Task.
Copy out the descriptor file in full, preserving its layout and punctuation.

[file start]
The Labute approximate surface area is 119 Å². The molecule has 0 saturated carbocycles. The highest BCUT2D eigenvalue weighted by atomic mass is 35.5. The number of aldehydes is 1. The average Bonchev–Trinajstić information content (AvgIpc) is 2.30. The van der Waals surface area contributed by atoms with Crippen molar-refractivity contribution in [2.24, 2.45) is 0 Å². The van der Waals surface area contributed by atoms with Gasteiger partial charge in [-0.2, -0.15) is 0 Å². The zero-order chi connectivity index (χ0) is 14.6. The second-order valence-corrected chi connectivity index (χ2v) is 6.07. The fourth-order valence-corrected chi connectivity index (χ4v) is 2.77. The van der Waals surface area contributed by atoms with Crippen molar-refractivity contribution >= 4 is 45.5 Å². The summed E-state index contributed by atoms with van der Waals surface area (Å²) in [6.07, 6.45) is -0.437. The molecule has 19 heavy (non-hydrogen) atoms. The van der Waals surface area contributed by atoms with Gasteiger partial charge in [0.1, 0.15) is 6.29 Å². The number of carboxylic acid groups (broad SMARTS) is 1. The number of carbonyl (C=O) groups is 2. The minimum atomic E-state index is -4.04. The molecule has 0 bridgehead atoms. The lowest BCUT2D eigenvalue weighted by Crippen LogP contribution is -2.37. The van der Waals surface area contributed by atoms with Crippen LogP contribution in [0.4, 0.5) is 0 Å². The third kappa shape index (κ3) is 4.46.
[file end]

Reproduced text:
The Labute approximate surface area is 119 Å². The molecule has 0 saturated carbocycles. The highest BCUT2D eigenvalue weighted by atomic mass is 35.5. The number of aldehydes is 1. The average Bonchev–Trinajstić information content (AvgIpc) is 2.30. The van der Waals surface area contributed by atoms with Crippen molar-refractivity contribution in [2.24, 2.45) is 0 Å². The van der Waals surface area contributed by atoms with Gasteiger partial charge in [-0.2, -0.15) is 0 Å². The zero-order chi connectivity index (χ0) is 14.6. The second-order valence-corrected chi connectivity index (χ2v) is 6.07. The fourth-order valence-corrected chi connectivity index (χ4v) is 2.77. The van der Waals surface area contributed by atoms with Crippen molar-refractivity contribution >= 4 is 45.5 Å². The summed E-state index contributed by atoms with van der Waals surface area (Å²) in [6.07, 6.45) is -0.437. The molecule has 19 heavy (non-hydrogen) atoms. The van der Waals surface area contributed by atoms with Gasteiger partial charge in [0.1, 0.15) is 6.29 Å². The number of carboxylic acid groups (broad SMARTS) is 1. The number of carbonyl (C=O) groups is 2. The minimum atomic E-state index is -4.04. The molecule has 0 bridgehead atoms. The lowest BCUT2D eigenvalue weighted by Crippen LogP contribution is -2.37. The van der Waals surface area contributed by atoms with Crippen LogP contribution in [0.4, 0.5) is 0 Å². The third kappa shape index (κ3) is 4.46.